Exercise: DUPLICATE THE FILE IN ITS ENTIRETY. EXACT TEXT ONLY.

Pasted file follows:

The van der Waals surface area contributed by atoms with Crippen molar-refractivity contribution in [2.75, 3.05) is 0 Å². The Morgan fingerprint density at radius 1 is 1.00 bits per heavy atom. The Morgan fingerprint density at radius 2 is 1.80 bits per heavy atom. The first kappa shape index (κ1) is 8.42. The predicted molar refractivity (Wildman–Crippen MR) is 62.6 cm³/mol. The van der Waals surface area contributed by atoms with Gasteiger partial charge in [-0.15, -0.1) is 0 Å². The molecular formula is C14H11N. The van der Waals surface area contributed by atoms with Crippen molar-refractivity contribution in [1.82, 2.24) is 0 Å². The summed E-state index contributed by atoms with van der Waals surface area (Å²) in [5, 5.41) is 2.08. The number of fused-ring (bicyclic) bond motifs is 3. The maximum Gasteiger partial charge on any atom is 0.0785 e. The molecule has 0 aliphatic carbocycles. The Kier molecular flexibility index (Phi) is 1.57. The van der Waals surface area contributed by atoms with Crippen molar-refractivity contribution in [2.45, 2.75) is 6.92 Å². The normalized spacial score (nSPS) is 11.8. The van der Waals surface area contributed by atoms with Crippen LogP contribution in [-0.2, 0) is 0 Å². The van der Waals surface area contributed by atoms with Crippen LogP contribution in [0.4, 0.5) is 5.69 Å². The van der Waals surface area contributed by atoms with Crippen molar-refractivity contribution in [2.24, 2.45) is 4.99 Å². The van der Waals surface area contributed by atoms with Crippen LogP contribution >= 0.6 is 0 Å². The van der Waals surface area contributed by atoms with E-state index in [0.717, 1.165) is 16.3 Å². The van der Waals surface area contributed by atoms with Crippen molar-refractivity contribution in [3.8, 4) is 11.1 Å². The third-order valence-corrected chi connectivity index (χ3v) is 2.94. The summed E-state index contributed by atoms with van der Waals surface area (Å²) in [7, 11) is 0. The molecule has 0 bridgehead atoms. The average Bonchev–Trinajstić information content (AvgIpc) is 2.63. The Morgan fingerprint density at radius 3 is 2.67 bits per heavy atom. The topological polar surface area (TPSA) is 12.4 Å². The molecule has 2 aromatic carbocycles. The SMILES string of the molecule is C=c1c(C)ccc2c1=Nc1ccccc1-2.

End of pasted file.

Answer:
The van der Waals surface area contributed by atoms with Crippen molar-refractivity contribution in [2.75, 3.05) is 0 Å². The Morgan fingerprint density at radius 1 is 1.00 bits per heavy atom. The Morgan fingerprint density at radius 2 is 1.80 bits per heavy atom. The first kappa shape index (κ1) is 8.42. The predicted molar refractivity (Wildman–Crippen MR) is 62.6 cm³/mol. The van der Waals surface area contributed by atoms with Gasteiger partial charge in [-0.15, -0.1) is 0 Å². The molecular formula is C14H11N. The van der Waals surface area contributed by atoms with Crippen molar-refractivity contribution in [1.82, 2.24) is 0 Å². The summed E-state index contributed by atoms with van der Waals surface area (Å²) in [5, 5.41) is 2.08. The number of fused-ring (bicyclic) bond motifs is 3. The maximum Gasteiger partial charge on any atom is 0.0785 e. The molecule has 0 aliphatic carbocycles. The Kier molecular flexibility index (Phi) is 1.57. The van der Waals surface area contributed by atoms with Crippen molar-refractivity contribution in [2.45, 2.75) is 6.92 Å². The normalized spacial score (nSPS) is 11.8. The van der Waals surface area contributed by atoms with Crippen LogP contribution in [-0.2, 0) is 0 Å². The van der Waals surface area contributed by atoms with Crippen LogP contribution in [0.4, 0.5) is 5.69 Å². The van der Waals surface area contributed by atoms with Crippen molar-refractivity contribution in [2.24, 2.45) is 4.99 Å². The van der Waals surface area contributed by atoms with Crippen LogP contribution >= 0.6 is 0 Å². The van der Waals surface area contributed by atoms with E-state index in [0.717, 1.165) is 16.3 Å². The van der Waals surface area contributed by atoms with Crippen molar-refractivity contribution in [3.8, 4) is 11.1 Å². The third-order valence-corrected chi connectivity index (χ3v) is 2.94. The summed E-state index contributed by atoms with van der Waals surface area (Å²) in [7, 11) is 0. The molecule has 0 bridgehead atoms. The average Bonchev–Trinajstić information content (AvgIpc) is 2.63. The Morgan fingerprint density at radius 3 is 2.67 bits per heavy atom. The topological polar surface area (TPSA) is 12.4 Å². The molecule has 2 aromatic carbocycles. The SMILES string of the molecule is C=c1c(C)ccc2c1=Nc1ccccc1-2.